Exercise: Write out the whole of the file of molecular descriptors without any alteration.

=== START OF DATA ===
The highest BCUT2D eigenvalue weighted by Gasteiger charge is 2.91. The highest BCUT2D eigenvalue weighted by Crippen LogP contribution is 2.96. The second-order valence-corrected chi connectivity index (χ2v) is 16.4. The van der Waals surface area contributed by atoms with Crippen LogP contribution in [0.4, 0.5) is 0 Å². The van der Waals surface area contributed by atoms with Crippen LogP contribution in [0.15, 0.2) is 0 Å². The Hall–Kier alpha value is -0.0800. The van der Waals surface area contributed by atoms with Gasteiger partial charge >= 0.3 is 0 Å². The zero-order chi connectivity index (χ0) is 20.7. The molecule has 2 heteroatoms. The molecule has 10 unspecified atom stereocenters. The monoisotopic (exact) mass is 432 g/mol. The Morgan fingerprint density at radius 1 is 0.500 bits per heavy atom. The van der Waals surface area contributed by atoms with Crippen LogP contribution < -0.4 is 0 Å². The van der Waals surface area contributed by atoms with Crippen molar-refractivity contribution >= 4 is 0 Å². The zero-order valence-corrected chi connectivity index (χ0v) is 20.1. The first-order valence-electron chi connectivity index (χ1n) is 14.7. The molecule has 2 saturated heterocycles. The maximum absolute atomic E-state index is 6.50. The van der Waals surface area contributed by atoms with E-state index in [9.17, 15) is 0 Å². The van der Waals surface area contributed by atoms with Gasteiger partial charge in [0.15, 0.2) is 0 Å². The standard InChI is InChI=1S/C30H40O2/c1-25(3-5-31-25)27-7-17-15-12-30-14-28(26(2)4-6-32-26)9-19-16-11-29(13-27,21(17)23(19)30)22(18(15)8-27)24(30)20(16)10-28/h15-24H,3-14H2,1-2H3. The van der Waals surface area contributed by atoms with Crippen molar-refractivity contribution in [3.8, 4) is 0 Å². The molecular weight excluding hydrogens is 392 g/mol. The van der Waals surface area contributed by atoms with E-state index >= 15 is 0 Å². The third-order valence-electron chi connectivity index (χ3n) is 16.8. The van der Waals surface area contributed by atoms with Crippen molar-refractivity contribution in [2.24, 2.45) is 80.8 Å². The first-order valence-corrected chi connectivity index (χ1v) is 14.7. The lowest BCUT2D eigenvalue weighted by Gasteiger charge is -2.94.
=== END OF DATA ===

The highest BCUT2D eigenvalue weighted by Gasteiger charge is 2.91. The highest BCUT2D eigenvalue weighted by Crippen LogP contribution is 2.96. The second-order valence-corrected chi connectivity index (χ2v) is 16.4. The van der Waals surface area contributed by atoms with Crippen LogP contribution in [0.4, 0.5) is 0 Å². The van der Waals surface area contributed by atoms with Crippen LogP contribution in [0.15, 0.2) is 0 Å². The Hall–Kier alpha value is -0.0800. The van der Waals surface area contributed by atoms with Gasteiger partial charge >= 0.3 is 0 Å². The zero-order chi connectivity index (χ0) is 20.7. The molecule has 2 heteroatoms. The molecule has 10 unspecified atom stereocenters. The monoisotopic (exact) mass is 432 g/mol. The Morgan fingerprint density at radius 1 is 0.500 bits per heavy atom. The van der Waals surface area contributed by atoms with Crippen LogP contribution < -0.4 is 0 Å². The van der Waals surface area contributed by atoms with Crippen molar-refractivity contribution >= 4 is 0 Å². The zero-order valence-corrected chi connectivity index (χ0v) is 20.1. The first-order valence-electron chi connectivity index (χ1n) is 14.7. The molecule has 2 saturated heterocycles. The maximum absolute atomic E-state index is 6.50. The van der Waals surface area contributed by atoms with E-state index in [9.17, 15) is 0 Å². The van der Waals surface area contributed by atoms with Gasteiger partial charge in [0.15, 0.2) is 0 Å². The standard InChI is InChI=1S/C30H40O2/c1-25(3-5-31-25)27-7-17-15-12-30-14-28(26(2)4-6-32-26)9-19-16-11-29(13-27,21(17)23(19)30)22(18(15)8-27)24(30)20(16)10-28/h15-24H,3-14H2,1-2H3. The van der Waals surface area contributed by atoms with Crippen molar-refractivity contribution in [3.8, 4) is 0 Å². The molecular weight excluding hydrogens is 392 g/mol. The van der Waals surface area contributed by atoms with E-state index >= 15 is 0 Å². The third-order valence-electron chi connectivity index (χ3n) is 16.8. The van der Waals surface area contributed by atoms with Crippen molar-refractivity contribution in [2.24, 2.45) is 80.8 Å². The first-order valence-corrected chi connectivity index (χ1v) is 14.7. The lowest BCUT2D eigenvalue weighted by Gasteiger charge is -2.94.